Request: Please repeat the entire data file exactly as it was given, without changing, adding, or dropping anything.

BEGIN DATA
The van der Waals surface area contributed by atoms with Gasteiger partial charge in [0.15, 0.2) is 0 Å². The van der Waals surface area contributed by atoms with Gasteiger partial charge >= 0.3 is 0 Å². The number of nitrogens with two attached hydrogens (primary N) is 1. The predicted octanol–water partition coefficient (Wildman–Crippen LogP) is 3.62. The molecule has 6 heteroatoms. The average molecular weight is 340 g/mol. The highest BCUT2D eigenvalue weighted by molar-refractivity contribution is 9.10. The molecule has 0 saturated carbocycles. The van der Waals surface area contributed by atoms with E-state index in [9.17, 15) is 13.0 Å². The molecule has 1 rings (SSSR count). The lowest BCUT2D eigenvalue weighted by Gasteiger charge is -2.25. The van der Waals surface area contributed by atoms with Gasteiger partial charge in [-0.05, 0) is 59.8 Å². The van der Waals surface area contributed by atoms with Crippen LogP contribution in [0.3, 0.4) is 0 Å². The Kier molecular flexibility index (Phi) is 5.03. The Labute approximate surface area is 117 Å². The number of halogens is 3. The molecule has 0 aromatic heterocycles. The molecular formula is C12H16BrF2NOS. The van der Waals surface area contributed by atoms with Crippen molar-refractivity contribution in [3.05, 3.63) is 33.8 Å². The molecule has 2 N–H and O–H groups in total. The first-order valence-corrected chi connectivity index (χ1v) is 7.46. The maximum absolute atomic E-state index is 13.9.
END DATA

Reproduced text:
The van der Waals surface area contributed by atoms with Gasteiger partial charge in [0.15, 0.2) is 0 Å². The van der Waals surface area contributed by atoms with Gasteiger partial charge >= 0.3 is 0 Å². The number of nitrogens with two attached hydrogens (primary N) is 1. The predicted octanol–water partition coefficient (Wildman–Crippen LogP) is 3.62. The molecule has 6 heteroatoms. The average molecular weight is 340 g/mol. The highest BCUT2D eigenvalue weighted by molar-refractivity contribution is 9.10. The molecule has 0 saturated carbocycles. The van der Waals surface area contributed by atoms with E-state index in [9.17, 15) is 13.0 Å². The molecule has 1 rings (SSSR count). The lowest BCUT2D eigenvalue weighted by Gasteiger charge is -2.25. The van der Waals surface area contributed by atoms with Gasteiger partial charge in [-0.05, 0) is 59.8 Å². The van der Waals surface area contributed by atoms with Crippen LogP contribution in [0.3, 0.4) is 0 Å². The Kier molecular flexibility index (Phi) is 5.03. The Labute approximate surface area is 117 Å². The number of halogens is 3. The molecule has 0 aromatic heterocycles. The molecular formula is C12H16BrF2NOS. The van der Waals surface area contributed by atoms with Crippen molar-refractivity contribution in [3.05, 3.63) is 33.8 Å². The molecule has 2 N–H and O–H groups in total. The first-order valence-corrected chi connectivity index (χ1v) is 7.46. The maximum absolute atomic E-state index is 13.9.